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Cash from the Far East

18 May 2016 By Olaf Storbeck

The 36 percent premium Midea is willing to pay for German robot maker Kuka does not compute. The mooted offer the Chinese home appliance group proposed on May 18 gives the Augsburg-based supplier of machines that help build cars and industrial goods an enterprise value of 4.5 billion euros – a whopping 17.5 times this year’s expected EBITDA, according to Thomson Reuters data. If the offer comes to pass, shareholders in Kuka should grab it like a robot arm.

Directly comparable listed peers for Kuka are hard to find, but European industrial machinery makers on average are valued at just 11.7 times this year’s EBITDA. There’s not really anything Midea can offer to justify a premium. There are no cost synergies and the current presence of two large shareholders on Kuka’s register threatens a governance gridlock. Midea says its main rationale is to foster Kuka’s growth in China, where it says demand for robots will grow by 14 percent annually up to 2020. Yet Kuka’s Chief Executive Till Reuter is already planning to double revenue in China between 2014 and 2020.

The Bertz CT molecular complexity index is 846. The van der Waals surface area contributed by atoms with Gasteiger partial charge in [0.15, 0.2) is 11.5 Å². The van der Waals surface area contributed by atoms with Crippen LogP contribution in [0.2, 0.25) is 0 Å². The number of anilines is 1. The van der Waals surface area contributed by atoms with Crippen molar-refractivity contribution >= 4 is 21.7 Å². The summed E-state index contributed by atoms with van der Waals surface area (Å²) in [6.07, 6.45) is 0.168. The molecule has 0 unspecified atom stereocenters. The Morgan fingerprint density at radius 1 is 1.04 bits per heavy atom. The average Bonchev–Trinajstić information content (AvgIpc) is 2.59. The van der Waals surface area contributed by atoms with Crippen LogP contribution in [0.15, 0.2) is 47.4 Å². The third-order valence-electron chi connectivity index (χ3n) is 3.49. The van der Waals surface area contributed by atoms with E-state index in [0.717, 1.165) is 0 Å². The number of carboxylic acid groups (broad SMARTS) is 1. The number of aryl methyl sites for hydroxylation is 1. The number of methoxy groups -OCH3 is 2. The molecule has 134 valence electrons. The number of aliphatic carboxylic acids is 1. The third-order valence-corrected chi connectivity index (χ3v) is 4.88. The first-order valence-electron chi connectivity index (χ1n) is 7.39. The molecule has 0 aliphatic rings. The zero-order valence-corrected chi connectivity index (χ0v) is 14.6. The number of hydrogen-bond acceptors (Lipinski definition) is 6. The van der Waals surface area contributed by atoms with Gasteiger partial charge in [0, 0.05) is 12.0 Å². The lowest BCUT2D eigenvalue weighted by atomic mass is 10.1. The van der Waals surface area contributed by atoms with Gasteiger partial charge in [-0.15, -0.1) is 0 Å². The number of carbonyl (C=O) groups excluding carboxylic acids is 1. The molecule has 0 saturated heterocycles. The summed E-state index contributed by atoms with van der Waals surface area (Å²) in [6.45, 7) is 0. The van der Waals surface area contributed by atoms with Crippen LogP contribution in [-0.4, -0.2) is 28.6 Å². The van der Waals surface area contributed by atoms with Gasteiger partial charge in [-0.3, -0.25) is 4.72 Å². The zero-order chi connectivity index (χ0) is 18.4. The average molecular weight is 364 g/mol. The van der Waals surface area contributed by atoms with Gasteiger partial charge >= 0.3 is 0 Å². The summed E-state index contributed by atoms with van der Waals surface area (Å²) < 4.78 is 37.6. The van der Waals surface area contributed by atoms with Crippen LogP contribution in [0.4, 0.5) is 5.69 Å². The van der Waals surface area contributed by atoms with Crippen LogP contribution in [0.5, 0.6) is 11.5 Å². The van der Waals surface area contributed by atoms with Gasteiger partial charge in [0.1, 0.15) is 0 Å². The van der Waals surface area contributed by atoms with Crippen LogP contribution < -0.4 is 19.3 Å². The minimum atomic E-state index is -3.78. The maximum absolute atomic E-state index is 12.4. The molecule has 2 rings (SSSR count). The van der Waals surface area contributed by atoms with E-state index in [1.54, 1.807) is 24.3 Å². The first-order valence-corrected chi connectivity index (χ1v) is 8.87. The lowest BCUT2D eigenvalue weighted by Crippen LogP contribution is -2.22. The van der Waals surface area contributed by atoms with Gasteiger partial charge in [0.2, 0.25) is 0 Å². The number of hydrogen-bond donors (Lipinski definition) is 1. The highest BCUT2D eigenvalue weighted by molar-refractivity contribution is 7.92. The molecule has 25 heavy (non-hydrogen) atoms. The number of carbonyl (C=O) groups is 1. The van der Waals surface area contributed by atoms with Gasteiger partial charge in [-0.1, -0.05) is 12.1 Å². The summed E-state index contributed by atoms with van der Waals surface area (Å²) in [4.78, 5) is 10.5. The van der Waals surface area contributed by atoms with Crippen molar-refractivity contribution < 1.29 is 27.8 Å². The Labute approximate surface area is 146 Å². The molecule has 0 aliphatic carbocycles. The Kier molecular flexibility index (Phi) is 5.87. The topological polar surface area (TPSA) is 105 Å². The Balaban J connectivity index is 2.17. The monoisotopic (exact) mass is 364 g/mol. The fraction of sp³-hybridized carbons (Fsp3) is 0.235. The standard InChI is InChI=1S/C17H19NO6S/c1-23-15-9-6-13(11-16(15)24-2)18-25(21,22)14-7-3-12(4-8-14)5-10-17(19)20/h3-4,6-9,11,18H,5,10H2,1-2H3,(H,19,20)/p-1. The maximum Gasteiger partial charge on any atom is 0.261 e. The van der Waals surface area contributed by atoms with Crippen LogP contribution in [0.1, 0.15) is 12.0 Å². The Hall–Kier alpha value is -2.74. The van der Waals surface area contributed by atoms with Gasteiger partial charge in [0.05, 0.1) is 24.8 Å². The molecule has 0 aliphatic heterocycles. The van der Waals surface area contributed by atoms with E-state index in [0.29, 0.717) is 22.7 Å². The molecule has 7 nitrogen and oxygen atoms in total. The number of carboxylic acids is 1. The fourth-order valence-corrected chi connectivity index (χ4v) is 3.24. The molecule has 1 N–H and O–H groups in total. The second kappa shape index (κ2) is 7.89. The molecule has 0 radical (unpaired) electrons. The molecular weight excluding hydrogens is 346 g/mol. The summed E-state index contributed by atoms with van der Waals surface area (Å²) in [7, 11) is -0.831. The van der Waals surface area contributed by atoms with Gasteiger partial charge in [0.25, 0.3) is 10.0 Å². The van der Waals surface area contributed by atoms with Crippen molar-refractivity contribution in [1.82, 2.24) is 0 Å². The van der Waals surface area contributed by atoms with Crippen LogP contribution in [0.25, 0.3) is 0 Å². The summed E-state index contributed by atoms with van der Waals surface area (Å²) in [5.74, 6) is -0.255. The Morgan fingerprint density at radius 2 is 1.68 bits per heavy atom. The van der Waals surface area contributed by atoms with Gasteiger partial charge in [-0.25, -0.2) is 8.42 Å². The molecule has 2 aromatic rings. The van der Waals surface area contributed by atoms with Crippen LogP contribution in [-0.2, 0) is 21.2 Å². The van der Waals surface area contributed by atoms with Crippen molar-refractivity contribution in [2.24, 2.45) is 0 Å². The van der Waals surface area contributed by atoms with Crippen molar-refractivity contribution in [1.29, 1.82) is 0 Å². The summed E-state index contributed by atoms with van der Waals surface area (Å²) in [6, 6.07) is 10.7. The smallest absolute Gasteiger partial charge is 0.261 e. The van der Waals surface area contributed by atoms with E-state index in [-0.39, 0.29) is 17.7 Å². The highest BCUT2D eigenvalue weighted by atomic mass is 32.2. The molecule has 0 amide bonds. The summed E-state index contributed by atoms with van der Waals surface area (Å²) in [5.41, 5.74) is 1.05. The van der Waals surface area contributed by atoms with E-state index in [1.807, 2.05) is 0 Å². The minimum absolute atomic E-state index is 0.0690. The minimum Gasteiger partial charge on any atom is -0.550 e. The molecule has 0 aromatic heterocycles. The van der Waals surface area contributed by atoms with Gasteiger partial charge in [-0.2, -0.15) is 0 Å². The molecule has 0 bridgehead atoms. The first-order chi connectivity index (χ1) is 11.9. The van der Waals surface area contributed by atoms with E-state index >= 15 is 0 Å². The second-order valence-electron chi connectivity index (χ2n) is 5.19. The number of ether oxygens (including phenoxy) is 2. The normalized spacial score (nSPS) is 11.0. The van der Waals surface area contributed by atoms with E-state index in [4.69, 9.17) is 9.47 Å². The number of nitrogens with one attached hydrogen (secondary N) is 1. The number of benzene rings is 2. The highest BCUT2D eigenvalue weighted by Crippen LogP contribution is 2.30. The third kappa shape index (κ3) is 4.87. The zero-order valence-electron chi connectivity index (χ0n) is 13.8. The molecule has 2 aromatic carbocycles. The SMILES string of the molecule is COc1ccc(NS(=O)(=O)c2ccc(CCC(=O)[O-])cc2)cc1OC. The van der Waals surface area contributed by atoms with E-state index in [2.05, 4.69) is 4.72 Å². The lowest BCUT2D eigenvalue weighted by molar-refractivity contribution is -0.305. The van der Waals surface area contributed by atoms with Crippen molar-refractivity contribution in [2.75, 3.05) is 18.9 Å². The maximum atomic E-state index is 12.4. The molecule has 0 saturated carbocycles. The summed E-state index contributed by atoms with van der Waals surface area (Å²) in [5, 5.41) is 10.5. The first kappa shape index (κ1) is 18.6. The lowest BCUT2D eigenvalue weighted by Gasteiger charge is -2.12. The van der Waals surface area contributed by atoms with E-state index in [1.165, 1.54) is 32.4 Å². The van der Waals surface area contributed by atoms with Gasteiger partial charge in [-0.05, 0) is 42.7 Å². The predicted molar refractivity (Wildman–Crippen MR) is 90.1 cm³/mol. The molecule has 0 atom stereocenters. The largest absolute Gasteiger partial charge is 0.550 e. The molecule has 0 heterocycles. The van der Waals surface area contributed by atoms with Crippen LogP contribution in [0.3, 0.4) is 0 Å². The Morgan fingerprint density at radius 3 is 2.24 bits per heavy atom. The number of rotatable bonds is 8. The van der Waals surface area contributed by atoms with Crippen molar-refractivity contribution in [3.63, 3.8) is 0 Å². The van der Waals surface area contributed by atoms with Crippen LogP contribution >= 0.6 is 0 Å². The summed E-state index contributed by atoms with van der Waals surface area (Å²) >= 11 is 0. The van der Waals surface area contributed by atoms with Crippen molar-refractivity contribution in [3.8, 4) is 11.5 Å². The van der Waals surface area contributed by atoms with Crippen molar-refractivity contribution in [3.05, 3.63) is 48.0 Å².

While forking out what looks like a generous control premium, Midea doesn’t want control. The offer is contingent on receiving the approval of just 30 percent of Kuka’s shareholders, including the 13.5 percent the suitor already owns. So even if privately held Voith Group and German businessman Friedhelm Loh cling on to their respective 25.1 percent and 10 percent stakes, the bid looks likely to win enough shareholder support. Politicians can’t easily grumble about a minority investor moving to a bigger minority.

Look at it from managers’ perspective, and the resulting mish-mash of big shareholders with potentially different interests looks unpleasant. Look at it as a regular investor, and the case for taking the cash is pretty clear. If anything, support from a big group of shareholders might even incentivise the others to find a better deal. What the Chinese will gain is anyone’s guess, but it doesn’t take a human brain to see how this is good for Kuka’s minority investors.


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